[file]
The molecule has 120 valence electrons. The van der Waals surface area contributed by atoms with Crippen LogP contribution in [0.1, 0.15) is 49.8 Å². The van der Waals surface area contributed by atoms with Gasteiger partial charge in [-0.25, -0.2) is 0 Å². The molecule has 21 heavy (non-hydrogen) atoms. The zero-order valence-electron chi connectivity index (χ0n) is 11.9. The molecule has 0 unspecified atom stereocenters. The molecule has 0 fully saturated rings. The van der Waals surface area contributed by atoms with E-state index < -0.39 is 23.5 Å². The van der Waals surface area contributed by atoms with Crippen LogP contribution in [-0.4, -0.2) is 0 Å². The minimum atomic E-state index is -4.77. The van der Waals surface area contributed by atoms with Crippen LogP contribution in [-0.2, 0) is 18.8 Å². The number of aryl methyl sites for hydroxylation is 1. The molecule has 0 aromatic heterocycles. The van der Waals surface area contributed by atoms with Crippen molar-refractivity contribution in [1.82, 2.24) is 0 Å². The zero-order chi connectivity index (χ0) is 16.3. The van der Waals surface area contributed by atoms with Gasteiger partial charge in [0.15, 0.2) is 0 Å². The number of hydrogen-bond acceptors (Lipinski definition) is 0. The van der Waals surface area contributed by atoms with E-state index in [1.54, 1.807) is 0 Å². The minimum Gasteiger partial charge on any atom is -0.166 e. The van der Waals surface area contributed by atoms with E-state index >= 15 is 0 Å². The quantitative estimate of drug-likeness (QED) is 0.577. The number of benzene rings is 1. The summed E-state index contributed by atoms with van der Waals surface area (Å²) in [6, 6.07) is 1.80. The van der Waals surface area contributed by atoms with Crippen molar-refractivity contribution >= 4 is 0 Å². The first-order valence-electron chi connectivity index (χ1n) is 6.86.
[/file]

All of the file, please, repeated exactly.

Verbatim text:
The molecule has 120 valence electrons. The van der Waals surface area contributed by atoms with Crippen LogP contribution in [0.1, 0.15) is 49.8 Å². The van der Waals surface area contributed by atoms with Gasteiger partial charge in [-0.25, -0.2) is 0 Å². The molecule has 21 heavy (non-hydrogen) atoms. The zero-order valence-electron chi connectivity index (χ0n) is 11.9. The molecule has 0 unspecified atom stereocenters. The molecule has 0 fully saturated rings. The van der Waals surface area contributed by atoms with E-state index < -0.39 is 23.5 Å². The van der Waals surface area contributed by atoms with Crippen LogP contribution in [-0.4, -0.2) is 0 Å². The minimum atomic E-state index is -4.77. The van der Waals surface area contributed by atoms with Crippen LogP contribution in [-0.2, 0) is 18.8 Å². The number of aryl methyl sites for hydroxylation is 1. The molecule has 0 aromatic heterocycles. The van der Waals surface area contributed by atoms with Crippen molar-refractivity contribution in [1.82, 2.24) is 0 Å². The zero-order chi connectivity index (χ0) is 16.3. The van der Waals surface area contributed by atoms with Gasteiger partial charge in [0.15, 0.2) is 0 Å². The number of hydrogen-bond acceptors (Lipinski definition) is 0. The van der Waals surface area contributed by atoms with E-state index in [1.54, 1.807) is 0 Å². The minimum Gasteiger partial charge on any atom is -0.166 e. The van der Waals surface area contributed by atoms with E-state index >= 15 is 0 Å². The quantitative estimate of drug-likeness (QED) is 0.577. The number of benzene rings is 1. The summed E-state index contributed by atoms with van der Waals surface area (Å²) in [6, 6.07) is 1.80. The van der Waals surface area contributed by atoms with Crippen molar-refractivity contribution >= 4 is 0 Å². The first-order valence-electron chi connectivity index (χ1n) is 6.86.